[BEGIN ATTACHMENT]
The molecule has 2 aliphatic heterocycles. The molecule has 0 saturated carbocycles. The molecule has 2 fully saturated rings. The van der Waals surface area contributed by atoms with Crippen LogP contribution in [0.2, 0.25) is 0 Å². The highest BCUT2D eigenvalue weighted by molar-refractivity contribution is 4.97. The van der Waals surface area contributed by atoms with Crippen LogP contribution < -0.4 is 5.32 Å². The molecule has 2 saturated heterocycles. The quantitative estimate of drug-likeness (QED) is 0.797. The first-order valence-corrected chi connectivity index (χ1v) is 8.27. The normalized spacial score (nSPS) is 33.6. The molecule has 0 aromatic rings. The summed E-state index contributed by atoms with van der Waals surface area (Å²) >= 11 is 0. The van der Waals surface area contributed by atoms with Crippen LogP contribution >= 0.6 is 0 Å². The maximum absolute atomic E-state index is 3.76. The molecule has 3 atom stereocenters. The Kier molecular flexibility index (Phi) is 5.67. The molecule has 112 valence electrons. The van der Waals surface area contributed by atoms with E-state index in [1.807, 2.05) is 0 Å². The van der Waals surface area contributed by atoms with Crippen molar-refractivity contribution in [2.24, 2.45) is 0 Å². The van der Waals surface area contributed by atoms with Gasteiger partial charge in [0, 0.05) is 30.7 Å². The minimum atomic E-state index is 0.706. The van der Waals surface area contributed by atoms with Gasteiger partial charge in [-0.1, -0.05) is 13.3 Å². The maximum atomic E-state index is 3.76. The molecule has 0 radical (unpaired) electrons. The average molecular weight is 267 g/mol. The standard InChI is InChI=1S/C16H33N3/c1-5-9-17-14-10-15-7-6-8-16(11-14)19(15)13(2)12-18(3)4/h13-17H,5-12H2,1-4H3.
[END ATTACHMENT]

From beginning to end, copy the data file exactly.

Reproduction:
The molecule has 2 aliphatic heterocycles. The molecule has 0 saturated carbocycles. The molecule has 2 fully saturated rings. The van der Waals surface area contributed by atoms with Crippen LogP contribution in [0.2, 0.25) is 0 Å². The highest BCUT2D eigenvalue weighted by molar-refractivity contribution is 4.97. The van der Waals surface area contributed by atoms with Crippen LogP contribution < -0.4 is 5.32 Å². The molecule has 2 saturated heterocycles. The quantitative estimate of drug-likeness (QED) is 0.797. The first-order valence-corrected chi connectivity index (χ1v) is 8.27. The normalized spacial score (nSPS) is 33.6. The molecule has 0 aromatic rings. The summed E-state index contributed by atoms with van der Waals surface area (Å²) >= 11 is 0. The van der Waals surface area contributed by atoms with Crippen LogP contribution >= 0.6 is 0 Å². The maximum absolute atomic E-state index is 3.76. The molecule has 3 atom stereocenters. The Kier molecular flexibility index (Phi) is 5.67. The molecule has 112 valence electrons. The van der Waals surface area contributed by atoms with E-state index in [1.807, 2.05) is 0 Å². The van der Waals surface area contributed by atoms with Crippen molar-refractivity contribution in [2.24, 2.45) is 0 Å². The van der Waals surface area contributed by atoms with Gasteiger partial charge in [0, 0.05) is 30.7 Å². The minimum atomic E-state index is 0.706. The van der Waals surface area contributed by atoms with Gasteiger partial charge in [-0.1, -0.05) is 13.3 Å². The maximum atomic E-state index is 3.76. The molecule has 0 radical (unpaired) electrons. The average molecular weight is 267 g/mol. The standard InChI is InChI=1S/C16H33N3/c1-5-9-17-14-10-15-7-6-8-16(11-14)19(15)13(2)12-18(3)4/h13-17H,5-12H2,1-4H3.